One of the Most Notable Women in Energy was Let Go
Despite the fact that the sector has come a long way, women in energy face a multitude of challenges. Last summer, Karen Breytenbach, a champion for renewable energy and, by all accounts, successful Head of South Africa’s Independent Power Producers Office, was unexpectedly asked to step down. The implications of the shift are being felt, not just by women in energy, but by the sector as a whole.
Breytenbach’s Contributions Cannot Be Overstated
The Independent Power Producers Office (IPPO) of South Africa was created in 2010, born out of necessity and designed by the Development Bank of Southern Africa (DBSA), Department of Energy (DoE), and National Treasury. The agency’s aim is to ensure the country has enough energy to meet ongoing demands and support economic activity. It addresses it through a three-tiered approach, placing renewables at its core, followed by non-renewables and advisory services. When the agreement was renewed in 2016, according to the DBSA’s statement, Karen Breytenbach was working as a National Treasury consultant and was offered the role of IPPO Head.
Breytenbach brought attention to renewables, focusing on wind and solar power. Her actions drew interest from foreign investors, resulting in more than $15 billion being raised. “Her tenure has been characterized by the investment of R209 billion in the successful roll-out of 112 renewable energy projects,” DA shadow minister of mineral resources and energy Kevin Mileham says. “She achieved these feats without succumbing to corruption or political pressure.”
Chairperson of the South African Photovoltaic Industry Wido Schnabe concurs, stating the organization has been “impressed by the work that Karen and her team at the IPP Office have done in establishing the Renewable Energy IPP Programme, which has become a world-renowned and model procurement process for renewable energy.”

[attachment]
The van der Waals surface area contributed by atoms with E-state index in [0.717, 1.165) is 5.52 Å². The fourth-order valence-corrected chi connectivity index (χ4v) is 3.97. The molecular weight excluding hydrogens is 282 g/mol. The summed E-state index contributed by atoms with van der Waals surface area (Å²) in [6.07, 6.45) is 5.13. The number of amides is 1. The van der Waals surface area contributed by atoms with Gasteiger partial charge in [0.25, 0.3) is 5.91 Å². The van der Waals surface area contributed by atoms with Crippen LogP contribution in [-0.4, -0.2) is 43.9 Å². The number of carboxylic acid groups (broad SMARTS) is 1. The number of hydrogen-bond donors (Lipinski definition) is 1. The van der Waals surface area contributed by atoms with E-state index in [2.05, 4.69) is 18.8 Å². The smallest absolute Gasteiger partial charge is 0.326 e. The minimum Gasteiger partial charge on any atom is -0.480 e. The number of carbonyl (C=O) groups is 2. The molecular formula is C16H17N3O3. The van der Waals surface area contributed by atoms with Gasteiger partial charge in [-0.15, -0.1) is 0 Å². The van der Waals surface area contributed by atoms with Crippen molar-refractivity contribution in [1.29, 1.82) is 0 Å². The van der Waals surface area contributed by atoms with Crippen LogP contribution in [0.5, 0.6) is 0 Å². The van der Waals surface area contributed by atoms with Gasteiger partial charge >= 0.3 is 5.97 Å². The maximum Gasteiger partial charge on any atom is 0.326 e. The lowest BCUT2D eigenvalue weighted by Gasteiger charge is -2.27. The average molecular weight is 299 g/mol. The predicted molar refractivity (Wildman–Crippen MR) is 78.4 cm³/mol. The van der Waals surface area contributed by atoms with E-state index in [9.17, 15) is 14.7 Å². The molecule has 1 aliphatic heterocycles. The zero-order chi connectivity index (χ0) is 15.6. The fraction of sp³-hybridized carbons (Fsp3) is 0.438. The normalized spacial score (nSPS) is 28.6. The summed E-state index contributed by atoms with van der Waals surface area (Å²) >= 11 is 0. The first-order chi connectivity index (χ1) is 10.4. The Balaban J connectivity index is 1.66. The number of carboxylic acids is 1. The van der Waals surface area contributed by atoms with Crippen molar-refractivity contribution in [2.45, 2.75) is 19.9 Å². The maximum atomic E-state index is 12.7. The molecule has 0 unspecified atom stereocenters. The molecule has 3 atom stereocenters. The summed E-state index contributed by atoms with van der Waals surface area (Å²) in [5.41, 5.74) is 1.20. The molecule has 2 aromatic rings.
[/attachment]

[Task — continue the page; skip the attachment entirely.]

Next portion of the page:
Details of Her July Removal are Sketchy
Despite her successes and bringing global recognition to women in energy, Breytenbach was asked to leave her position last July. “There was no reason,” Breytenbach told Bloomberg news. “They want to appoint someone else.” According to Breytenbach, she still had nine months remaining on her contract.
While the DBSA’s statement claims Breytenbach was let go because she reached their “mandatory retirement age of 60,” Mileham argues “If a person is on a fixed-term contract, you do not have a mandatory retirement age. If you are a permanent employee, it is a different story.” He believes the agency had ulterior motives in letting Breytenbach go.
“Breytenbach’s removal is indicative that minister Mantashe and his team are not in favor of a renewable energy independent power producer procurement programme (REIPPP) which alleviates fiscal pressure,” he contends.
Many expected the truth about Breytenbach's removal to become clearer as time passed, but no new information has emerged. The silence speaks volumes.
The Decision Impacts the Entire Community
“The political games of past years cannot be played if we are going to ensure energy security, build the economy and create jobs,” says Mileham. His words are backed by research. Data from E&Y concludes that the top 20% of gender-diverse utilities outperform the bottom by nearly 15%. Furthermore, just 16% of board members in the top 200 global utilities are women, with only 5% of executive positions being held by women. Considering that women in energy are far more likely to back renewables as well, the loss of Breytenbach will not only be felt by South Africa, but the entire energy sector, and the international community.
Be Part of the Shift
“You cannot solve a problem with half the team,” says senior gender expert at the African Development Bank Dana Elhassan. She’s right. She’s one of many who urge women across the globe to explore the options and consider the sector. If you’d like to take part in this monumental shift too, browse current openings for women in energy on Experience Energy and be part of the shift by joining Pink Petro.
Feature photo credit: Energynet.co.uk.